Newspaper article Evansville Courier & Press (2007-Current)

College Financial Aid System Rewards Schools, Poor Students ; IN RESPONSE

Newspaper article Evansville Courier & Press (2007-Current)

College Financial Aid System Rewards Schools, Poor Students ; IN RESPONSE

Article excerpt

U.S. employers complain they can't find enough skilled employees. Then how do we explain why almost 54 percent of recent college graduates are underemployed or unemployed, even in scientific and technical fields, according to a study conducted for The Associated Press by Northeastern University researchers? The cause is more fundamental than the cycles of the economy: The country is turning out far more college graduates than jobs exist in the areas traditionally reserved for them: the managerial, technical and professional occupations.

The Bureau of Labor Statistics tells us we now have 115,000 janitors, 83,000 bartenders, 323,000 restaurant servers and 80,000 heavy-duty truck drivers with bachelor's degrees - a number exceeding that of uniformed personnel in the Army.

Was college worth it? A huge part of the problem relates to federal financial-aid programs. Annual student loans, Pell Grants, tax credits and other federal assistance totaled some $169 billion a year in 2010-11 - more than 1 percent of national output. These programs are based on two erroneous premises: that almost everyone needs higher education for vocational success and that they reduce student costs.

More than 25 years ago, Education Secretary William Bennett argued federal aid programs benefited colleges more than students. Recent studies by Stephanie Riegg Cellini of George Washington University and Claudia Goldin of Harvard University, as well as by Andrew Gillen for the Center for College Affordability and Productivity, support that.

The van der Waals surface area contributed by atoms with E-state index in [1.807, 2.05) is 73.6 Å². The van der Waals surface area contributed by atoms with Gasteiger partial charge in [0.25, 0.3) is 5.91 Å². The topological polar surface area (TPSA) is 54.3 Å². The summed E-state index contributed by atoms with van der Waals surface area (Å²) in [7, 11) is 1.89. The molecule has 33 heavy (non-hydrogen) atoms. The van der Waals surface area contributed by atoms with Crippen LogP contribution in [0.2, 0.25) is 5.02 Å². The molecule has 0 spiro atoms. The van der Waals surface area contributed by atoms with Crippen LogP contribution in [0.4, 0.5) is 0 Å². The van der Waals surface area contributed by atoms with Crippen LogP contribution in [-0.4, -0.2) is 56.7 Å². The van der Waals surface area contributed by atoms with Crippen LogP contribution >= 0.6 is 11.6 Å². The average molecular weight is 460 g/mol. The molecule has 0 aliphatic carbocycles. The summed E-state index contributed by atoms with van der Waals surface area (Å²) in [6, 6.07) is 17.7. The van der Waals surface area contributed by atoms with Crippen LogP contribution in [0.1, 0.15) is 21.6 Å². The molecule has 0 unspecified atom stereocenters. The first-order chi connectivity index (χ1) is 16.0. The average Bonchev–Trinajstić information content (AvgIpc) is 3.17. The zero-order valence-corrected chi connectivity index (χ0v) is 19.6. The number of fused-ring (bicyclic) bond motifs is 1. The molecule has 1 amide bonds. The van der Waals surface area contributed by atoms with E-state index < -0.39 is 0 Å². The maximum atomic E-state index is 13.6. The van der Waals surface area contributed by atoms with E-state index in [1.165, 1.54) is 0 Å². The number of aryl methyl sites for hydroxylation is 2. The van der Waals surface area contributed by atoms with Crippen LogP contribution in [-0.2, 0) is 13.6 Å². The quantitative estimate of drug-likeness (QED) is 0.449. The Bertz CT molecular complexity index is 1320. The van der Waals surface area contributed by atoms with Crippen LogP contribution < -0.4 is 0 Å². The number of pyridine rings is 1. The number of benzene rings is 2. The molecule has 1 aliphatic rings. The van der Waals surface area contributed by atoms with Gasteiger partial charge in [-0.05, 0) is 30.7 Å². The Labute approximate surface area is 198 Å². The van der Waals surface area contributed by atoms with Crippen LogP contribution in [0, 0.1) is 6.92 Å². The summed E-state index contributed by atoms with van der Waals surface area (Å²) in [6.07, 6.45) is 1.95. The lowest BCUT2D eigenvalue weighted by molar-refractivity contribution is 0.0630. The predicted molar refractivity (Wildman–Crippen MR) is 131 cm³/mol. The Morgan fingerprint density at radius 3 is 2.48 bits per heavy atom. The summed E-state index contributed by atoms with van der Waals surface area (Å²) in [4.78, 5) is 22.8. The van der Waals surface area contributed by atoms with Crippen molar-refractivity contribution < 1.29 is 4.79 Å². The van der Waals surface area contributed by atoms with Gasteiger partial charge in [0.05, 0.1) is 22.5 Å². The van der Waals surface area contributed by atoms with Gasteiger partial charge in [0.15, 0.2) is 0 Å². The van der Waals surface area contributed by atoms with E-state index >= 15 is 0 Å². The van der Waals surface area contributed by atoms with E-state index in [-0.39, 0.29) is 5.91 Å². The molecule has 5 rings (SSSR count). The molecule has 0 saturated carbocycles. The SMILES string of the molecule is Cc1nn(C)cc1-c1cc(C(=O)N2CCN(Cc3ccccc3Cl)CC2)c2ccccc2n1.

Consequently, we have millions of underqualified college students borrowing or getting Pell Grants for college. More than 40 percent of them don't graduate within six years, and many who do have marginal academic records.

Besides leading to more underemployed college students of dubious academic quality, the dysfunctional student financial assistance programs have other pathologies

First, universities, unlike the taxpayers, suffer no financial consequences when the underqualified students they have lured into their academic programs ultimately default on their loans.

Second, students who study six years but ultimately drop out receive more financial aid than the diligent "A" student graduating in three years: We reward mediocrity and punish excellence.

Third, there is no adjustment of student-loan interest-rate terms to meet market conditions or differing risk factors relating to individual repayment prospects. That means too much money is lent, especially to high-risk individuals with little prospect for academic success. …

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